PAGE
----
BUILD DAY: DAY 2
On Saturday, we finished polishing the spar support washers and routing the wing’s primary ribs. As mentioned in previous blog posts, we initially attempted to cut out the rib profiles using a hot wire cutter and the bandsaw. We encountered issues with both methods: the hot wire cutter required constant speed to avoid deforming the foam and the bandsaw, while an upgrade from the hot wire cutter, required a steady hand to produce an accurate profile. Eventually, we found a way that works perfectly for us:
CNC mill a stencil for the foam profile we want out of ¾” MDF or plywood. Use the stencil to create an outline on foam but leaving about an inch on all sides.
Jigsaw out the foam (which was a lot faster and safer than using a bandsaw, even if it dispersed 10x more foam particles everywhere). Use about 5 pieces of double-sided tape that are ¼” in length so the wood stencil and foam can be stuck together but not impossible to separate later on. Also, leave foam sticking out on all sides.
Then use a router table with a 1 ¼” bit to cut out the exact foam profile. The bit has a bearing at the bottom which follows the CNC profile while matching it exactly to the foam piece adhered above. Please note this is a 3 person job. The rib requires two people to handle, and we used another person on vacuum duty since foam dust goes everywhere. Use an Exacto knife to separate the foam from the wood profile and voila! You have a perfectly cut foam rib!
This was definitely the most efficient and accurate out of any other method we tried. During this day, we were able to route out all 10 ribs and an extra!
BUILD DAY: DAY 3
On Sunday, we began to apply fiberglass on the outline of the primary ribs we routed on Saturday. In the blog posts about the wing design process and rib testing, we covered how we first used 3/32” aerospace-grade plywood cap strips on the top and bottom of the ribs. Unfortunately, it didn’t work that well – the plywood had difficulty adhering to the ribs and the ribs failed at 100lbs, half the weight we were anticipating it to be able to carry. The plywood’s overall lack of strength and difficulty to adhere to the foam led us to switch to using fiberglass cap strips instead. We also decided to incorporate glass micro-bubbles into the epoxy mixture for better adhesion to the foam.
To create the epoxy mixture used to adhere the fiberglass cloth to the ribs, we combined one pump West Systems 105 epoxy, one pump West Systems 105 hardener, then twice that volume of glass bubbles. This was only possible with the use of the West Systems pump kit which cost an additional $20 but it’s worth every penny. The process of measuring out the glass bubbles was tedious and occasionally inaccurate, so we had to sacrifice a few cups of epoxy because they were either too runny or thick. We would recommend creating a system with an actual measuring cup and process of extracting the power to limit the amount of glass bubble exposure. Please also note that the glass bubbles are unsafe to inhale and you should follow the SDS (ours is linked) recommended guidelines for your specific product.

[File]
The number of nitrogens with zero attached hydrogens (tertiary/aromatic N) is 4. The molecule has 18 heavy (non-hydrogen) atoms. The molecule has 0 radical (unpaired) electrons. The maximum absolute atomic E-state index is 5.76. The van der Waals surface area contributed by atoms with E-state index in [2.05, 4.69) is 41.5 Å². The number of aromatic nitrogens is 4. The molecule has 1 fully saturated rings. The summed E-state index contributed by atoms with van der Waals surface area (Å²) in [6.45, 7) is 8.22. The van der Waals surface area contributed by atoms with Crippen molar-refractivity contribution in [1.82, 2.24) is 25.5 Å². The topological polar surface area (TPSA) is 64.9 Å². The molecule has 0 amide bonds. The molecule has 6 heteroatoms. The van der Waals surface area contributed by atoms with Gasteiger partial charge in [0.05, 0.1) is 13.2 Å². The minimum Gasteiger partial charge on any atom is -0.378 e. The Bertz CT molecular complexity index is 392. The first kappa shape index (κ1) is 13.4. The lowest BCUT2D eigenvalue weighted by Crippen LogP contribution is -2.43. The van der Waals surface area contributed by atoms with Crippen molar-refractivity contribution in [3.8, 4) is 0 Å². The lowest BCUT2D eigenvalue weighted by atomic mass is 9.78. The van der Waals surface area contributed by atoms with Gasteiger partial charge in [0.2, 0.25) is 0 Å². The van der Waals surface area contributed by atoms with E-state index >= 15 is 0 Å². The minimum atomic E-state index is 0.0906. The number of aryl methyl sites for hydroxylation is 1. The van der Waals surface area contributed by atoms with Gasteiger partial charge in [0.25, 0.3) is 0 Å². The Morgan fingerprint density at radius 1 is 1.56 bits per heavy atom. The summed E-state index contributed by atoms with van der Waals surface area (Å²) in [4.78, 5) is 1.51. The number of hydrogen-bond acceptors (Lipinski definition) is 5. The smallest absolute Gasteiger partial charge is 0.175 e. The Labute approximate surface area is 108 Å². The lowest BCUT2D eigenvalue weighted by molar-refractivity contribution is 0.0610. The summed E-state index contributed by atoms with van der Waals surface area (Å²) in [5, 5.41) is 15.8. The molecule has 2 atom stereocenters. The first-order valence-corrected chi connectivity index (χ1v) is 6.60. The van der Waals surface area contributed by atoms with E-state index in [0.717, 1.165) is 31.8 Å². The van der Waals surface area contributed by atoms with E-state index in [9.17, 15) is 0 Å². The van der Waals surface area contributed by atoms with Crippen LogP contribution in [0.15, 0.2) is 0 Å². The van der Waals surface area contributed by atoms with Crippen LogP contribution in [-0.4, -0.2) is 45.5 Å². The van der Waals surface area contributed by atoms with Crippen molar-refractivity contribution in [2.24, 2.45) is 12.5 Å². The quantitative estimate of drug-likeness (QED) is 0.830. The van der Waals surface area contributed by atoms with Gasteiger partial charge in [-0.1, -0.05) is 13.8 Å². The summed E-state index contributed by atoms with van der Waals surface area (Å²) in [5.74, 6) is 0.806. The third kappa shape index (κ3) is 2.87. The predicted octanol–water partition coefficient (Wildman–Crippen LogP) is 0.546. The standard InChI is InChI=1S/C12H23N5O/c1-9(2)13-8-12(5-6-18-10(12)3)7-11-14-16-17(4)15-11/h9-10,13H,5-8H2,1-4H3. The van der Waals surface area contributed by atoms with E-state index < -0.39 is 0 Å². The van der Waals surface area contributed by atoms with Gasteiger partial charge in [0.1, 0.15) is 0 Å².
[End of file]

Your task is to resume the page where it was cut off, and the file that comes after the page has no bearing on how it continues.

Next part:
Carefully measuring out the glass bubbles
After the epoxy mixture was made, we began to apply the epoxy and fiberglass cloth onto the rib. In our first attempt to apply the epoxy, we applied a coat of epoxy on the entire perimeter of the rib and then layered on the fiberglass cloth. This method wasn’t the best because the epoxy would partially cure before we were able to layer the fiberglass cloth.
We tried a few methods but this is the one that worked the best (check out our time-lapse here!):
- Starting at the trailing edge, apply a thin layer of epoxy to the top of the rib
- Add the 1” fiberglass cloth starting 2 inches forward from the trailing edge. As the cloth is laid down, press it down with a gloved finger being careful not to shift the fabric weave.
- Flip over the rib and continue to the other end
- Flip it once more and continue applying the epoxy and fiberglass until it overlaps by 2 inches. You can use a rotary fiber cutter to cut the fiberglass
- Take your popsicle stick, drag it along the top of the rib making sure to press down firmish to drag out any extra epoxy. If any spots look “dry,” rub in a little more epoxy.
- Flip the rib and do this to the bottom
- Turn the rib on either side and scrape off all the epoxy off the sides that leaked
- Leave it outside to dry for 24 hours (we left a 2” x 4” piece of wood below the rib so none of the epoxy sticks to the ground)
Laying down the fiberglass fabric
An innovative way to cut the fabric once installed
They ended up looking great and super sturdy!
Our final ribs!